Sachin Shah, fund manager at Emkay Investment Managers, says Q2 results have been quite decent in terms of top line (volume) growth and indicate that demand-side drivers are intact.
After the September quarter earnings, the worst of commodity price inflation has probably peaked and the worst could be behind us, he told Moneycontrol in an interview. The only “joker in the pack” is crude oil prices, which are still significantly elevated, said Shah, who has over two decades of experience in the Indian equity markets. Edited excerpts:
SIP inflow remained strong above Rs 10,000 crore for the second consecutive month in October. Do you expect the SIP flow to remain above that mark in the coming months?
I believe so. Low penetration of equities as an asset class (less than 15 percent of financial savings; less than 10 percent of India’s population invests in equities) and very low yields on fixed-income assets (bank FDs, debt funds) have probably triggered the much-anticipated and awaited secular/regular/consistent/disciplined allocations to equities by retail savers of the country.
What’s your reading on the September quarter earnings? Have you seen more upgrades than downgrades?
The Q2FY22 results season has, by and large, been quite decent, at least in terms of top line (volume) growth, which clearly indicates and demonstrates that demand-side drivers are intact and kicking. Nevertheless, some of the sectors have witnessed some squeeze in profitability due to raw material (commodities), logistics (fuel) and resources (salaries) inflation galloping over the last couple of quarters. Broadly, there have been few downgrades and a large part of the universe has not seen any significant changes in earnings estimates for FY23.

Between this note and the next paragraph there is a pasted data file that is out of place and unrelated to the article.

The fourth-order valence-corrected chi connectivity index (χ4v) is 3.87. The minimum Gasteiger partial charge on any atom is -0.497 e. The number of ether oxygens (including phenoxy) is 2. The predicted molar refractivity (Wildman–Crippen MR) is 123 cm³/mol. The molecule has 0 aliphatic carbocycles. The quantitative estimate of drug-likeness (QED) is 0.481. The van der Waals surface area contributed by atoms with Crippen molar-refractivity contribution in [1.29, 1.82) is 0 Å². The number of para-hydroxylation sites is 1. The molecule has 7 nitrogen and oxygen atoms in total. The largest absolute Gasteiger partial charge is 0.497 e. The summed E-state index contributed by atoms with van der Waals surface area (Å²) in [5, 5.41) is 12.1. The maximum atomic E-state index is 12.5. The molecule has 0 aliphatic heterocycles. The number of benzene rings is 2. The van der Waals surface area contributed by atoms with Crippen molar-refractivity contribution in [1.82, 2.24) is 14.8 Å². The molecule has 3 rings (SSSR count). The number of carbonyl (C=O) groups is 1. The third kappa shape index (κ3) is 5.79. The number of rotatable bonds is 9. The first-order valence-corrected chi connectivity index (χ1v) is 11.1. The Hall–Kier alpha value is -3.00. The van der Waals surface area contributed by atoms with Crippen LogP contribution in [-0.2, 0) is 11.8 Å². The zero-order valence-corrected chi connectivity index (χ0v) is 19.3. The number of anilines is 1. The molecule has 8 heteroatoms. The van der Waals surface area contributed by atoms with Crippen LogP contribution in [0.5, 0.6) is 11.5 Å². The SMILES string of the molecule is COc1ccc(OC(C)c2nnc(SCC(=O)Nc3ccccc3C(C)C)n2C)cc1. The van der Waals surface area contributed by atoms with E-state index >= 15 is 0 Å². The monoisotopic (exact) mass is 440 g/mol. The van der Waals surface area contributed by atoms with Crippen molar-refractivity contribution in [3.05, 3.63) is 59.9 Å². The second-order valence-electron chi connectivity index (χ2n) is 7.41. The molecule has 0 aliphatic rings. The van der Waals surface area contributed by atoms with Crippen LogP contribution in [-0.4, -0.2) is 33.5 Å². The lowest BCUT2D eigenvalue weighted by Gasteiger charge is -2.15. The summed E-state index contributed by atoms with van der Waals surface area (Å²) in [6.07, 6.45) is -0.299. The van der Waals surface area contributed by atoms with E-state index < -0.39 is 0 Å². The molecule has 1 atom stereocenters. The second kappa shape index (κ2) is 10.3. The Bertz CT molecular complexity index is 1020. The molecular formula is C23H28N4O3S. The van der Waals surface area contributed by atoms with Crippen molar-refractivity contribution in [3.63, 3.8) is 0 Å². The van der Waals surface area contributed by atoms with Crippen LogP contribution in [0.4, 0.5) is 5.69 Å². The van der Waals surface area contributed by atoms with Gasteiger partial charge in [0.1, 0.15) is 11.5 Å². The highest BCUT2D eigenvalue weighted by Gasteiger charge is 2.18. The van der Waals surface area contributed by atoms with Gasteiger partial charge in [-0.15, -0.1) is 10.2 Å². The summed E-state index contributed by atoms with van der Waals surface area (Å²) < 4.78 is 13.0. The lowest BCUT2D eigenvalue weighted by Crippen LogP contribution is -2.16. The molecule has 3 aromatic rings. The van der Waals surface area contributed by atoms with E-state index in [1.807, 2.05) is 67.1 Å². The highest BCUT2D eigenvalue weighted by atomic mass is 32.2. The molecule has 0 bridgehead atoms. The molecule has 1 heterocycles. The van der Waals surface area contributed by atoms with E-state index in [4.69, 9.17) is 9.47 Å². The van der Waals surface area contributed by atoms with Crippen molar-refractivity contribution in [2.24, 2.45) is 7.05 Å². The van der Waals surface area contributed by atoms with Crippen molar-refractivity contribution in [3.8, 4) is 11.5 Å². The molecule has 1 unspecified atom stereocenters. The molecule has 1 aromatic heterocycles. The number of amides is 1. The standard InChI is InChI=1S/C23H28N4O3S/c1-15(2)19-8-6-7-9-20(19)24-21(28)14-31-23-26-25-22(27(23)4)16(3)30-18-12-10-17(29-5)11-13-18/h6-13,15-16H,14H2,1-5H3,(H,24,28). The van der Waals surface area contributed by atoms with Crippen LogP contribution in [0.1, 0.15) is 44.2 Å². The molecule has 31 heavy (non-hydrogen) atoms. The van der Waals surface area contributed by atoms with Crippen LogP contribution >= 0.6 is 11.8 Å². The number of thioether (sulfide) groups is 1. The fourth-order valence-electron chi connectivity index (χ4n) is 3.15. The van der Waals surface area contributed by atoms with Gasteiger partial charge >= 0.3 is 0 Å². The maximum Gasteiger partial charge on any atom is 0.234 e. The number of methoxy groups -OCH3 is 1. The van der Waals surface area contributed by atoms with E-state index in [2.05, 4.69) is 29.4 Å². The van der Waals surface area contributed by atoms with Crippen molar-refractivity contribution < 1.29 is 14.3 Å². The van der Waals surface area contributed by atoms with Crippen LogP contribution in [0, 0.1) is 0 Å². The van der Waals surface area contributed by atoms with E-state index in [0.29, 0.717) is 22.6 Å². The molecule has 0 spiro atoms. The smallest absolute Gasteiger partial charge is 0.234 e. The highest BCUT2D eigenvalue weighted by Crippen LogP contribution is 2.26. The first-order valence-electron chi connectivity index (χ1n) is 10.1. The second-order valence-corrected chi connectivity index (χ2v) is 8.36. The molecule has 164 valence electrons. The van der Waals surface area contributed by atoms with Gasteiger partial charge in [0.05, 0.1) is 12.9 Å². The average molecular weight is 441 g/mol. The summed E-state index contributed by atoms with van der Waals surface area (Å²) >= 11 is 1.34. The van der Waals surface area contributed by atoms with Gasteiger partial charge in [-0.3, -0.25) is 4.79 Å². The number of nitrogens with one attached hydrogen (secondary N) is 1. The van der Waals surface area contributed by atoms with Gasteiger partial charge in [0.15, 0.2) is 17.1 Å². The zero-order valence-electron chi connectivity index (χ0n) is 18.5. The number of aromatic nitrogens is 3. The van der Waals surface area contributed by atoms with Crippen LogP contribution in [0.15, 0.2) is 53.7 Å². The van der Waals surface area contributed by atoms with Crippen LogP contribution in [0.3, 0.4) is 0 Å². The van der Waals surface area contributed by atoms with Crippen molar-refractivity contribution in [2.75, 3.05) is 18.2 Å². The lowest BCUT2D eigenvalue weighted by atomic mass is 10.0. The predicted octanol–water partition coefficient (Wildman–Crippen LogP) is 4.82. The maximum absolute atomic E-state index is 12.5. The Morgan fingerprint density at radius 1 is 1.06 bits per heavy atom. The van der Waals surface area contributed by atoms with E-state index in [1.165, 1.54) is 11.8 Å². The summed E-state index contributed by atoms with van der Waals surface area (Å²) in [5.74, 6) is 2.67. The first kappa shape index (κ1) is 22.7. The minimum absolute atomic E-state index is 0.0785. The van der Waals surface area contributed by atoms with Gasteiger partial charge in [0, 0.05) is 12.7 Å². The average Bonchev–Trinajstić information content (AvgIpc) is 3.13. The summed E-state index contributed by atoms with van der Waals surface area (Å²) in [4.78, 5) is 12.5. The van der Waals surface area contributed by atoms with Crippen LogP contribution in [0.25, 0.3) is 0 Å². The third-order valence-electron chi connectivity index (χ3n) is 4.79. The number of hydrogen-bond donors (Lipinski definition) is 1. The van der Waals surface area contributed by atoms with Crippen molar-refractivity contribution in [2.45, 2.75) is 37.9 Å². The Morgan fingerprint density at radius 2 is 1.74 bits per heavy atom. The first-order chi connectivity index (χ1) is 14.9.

Have you seen any big risk from the September quarter earnings season? What are the other risk factors that one has to be aware of now?
As mentioned earlier, clearly inflationary trends are quite starkly visible across sectors and companies. But the silver lining is many international commodity prices (steel, non-ferrous metals, coal, iron ore, shipping freight rates) have begun to cool off quite significantly due to the slowdown (regulatory driven) in China.
From that perspective, in all probability, the worst of the inflation driven by commodity prices has peaked out and in all likelihood the worst is behind us. The only joker in the pack is oil prices, which are still at significantly elevated levels ($80+ per barrel).
Have you spotted sectors/themes to consider for portfolios now or continue holding in portfolios after the September quarter earnings season?
Sectors like auto & auto ancillaries, pharma & healthcare, industrials, logistics, BFSI (banking, financial services, and insurance), consumer products and domestic outsourcing should perform over the next 2-3 years.
Do you expect strong earnings growth in banking from the third quarter, considering the current credit growth trend and asset quality factor?